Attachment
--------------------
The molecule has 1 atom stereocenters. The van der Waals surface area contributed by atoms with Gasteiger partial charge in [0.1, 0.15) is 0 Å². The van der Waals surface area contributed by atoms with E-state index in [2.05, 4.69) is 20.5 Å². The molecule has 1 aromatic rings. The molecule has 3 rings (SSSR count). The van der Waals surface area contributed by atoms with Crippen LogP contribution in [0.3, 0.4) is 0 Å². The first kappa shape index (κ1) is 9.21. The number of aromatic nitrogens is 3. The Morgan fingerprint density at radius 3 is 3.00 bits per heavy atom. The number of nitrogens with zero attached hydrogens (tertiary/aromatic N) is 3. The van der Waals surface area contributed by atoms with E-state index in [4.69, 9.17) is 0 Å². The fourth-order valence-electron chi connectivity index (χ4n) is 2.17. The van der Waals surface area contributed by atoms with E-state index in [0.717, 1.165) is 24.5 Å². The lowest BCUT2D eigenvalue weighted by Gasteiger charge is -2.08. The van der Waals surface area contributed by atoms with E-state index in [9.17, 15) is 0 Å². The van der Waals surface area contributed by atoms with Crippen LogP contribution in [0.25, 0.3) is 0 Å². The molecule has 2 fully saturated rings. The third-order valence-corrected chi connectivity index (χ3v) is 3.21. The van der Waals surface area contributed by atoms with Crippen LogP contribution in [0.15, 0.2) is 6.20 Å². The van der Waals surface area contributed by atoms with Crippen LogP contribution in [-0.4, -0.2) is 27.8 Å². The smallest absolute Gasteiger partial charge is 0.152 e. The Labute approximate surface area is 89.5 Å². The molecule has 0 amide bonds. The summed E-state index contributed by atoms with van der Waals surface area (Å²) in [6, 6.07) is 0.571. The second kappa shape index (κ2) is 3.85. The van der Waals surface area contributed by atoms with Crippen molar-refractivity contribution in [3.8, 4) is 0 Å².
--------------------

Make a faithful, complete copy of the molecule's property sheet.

The molecule has 1 atom stereocenters. The van der Waals surface area contributed by atoms with Gasteiger partial charge in [0.1, 0.15) is 0 Å². The van der Waals surface area contributed by atoms with E-state index in [2.05, 4.69) is 20.5 Å². The molecule has 1 aromatic rings. The molecule has 3 rings (SSSR count). The van der Waals surface area contributed by atoms with Crippen LogP contribution in [0.3, 0.4) is 0 Å². The first kappa shape index (κ1) is 9.21. The number of aromatic nitrogens is 3. The Morgan fingerprint density at radius 3 is 3.00 bits per heavy atom. The number of nitrogens with zero attached hydrogens (tertiary/aromatic N) is 3. The van der Waals surface area contributed by atoms with E-state index in [4.69, 9.17) is 0 Å². The fourth-order valence-electron chi connectivity index (χ4n) is 2.17. The van der Waals surface area contributed by atoms with E-state index in [0.717, 1.165) is 24.5 Å². The lowest BCUT2D eigenvalue weighted by Gasteiger charge is -2.08. The van der Waals surface area contributed by atoms with E-state index in [9.17, 15) is 0 Å². The van der Waals surface area contributed by atoms with Crippen LogP contribution in [0.25, 0.3) is 0 Å². The molecule has 2 fully saturated rings. The third-order valence-corrected chi connectivity index (χ3v) is 3.21. The van der Waals surface area contributed by atoms with Crippen LogP contribution in [0.15, 0.2) is 6.20 Å². The van der Waals surface area contributed by atoms with Crippen LogP contribution in [-0.4, -0.2) is 27.8 Å². The smallest absolute Gasteiger partial charge is 0.152 e. The Labute approximate surface area is 89.5 Å². The molecule has 0 amide bonds. The summed E-state index contributed by atoms with van der Waals surface area (Å²) in [6, 6.07) is 0.571. The second kappa shape index (κ2) is 3.85. The van der Waals surface area contributed by atoms with Crippen molar-refractivity contribution in [3.8, 4) is 0 Å².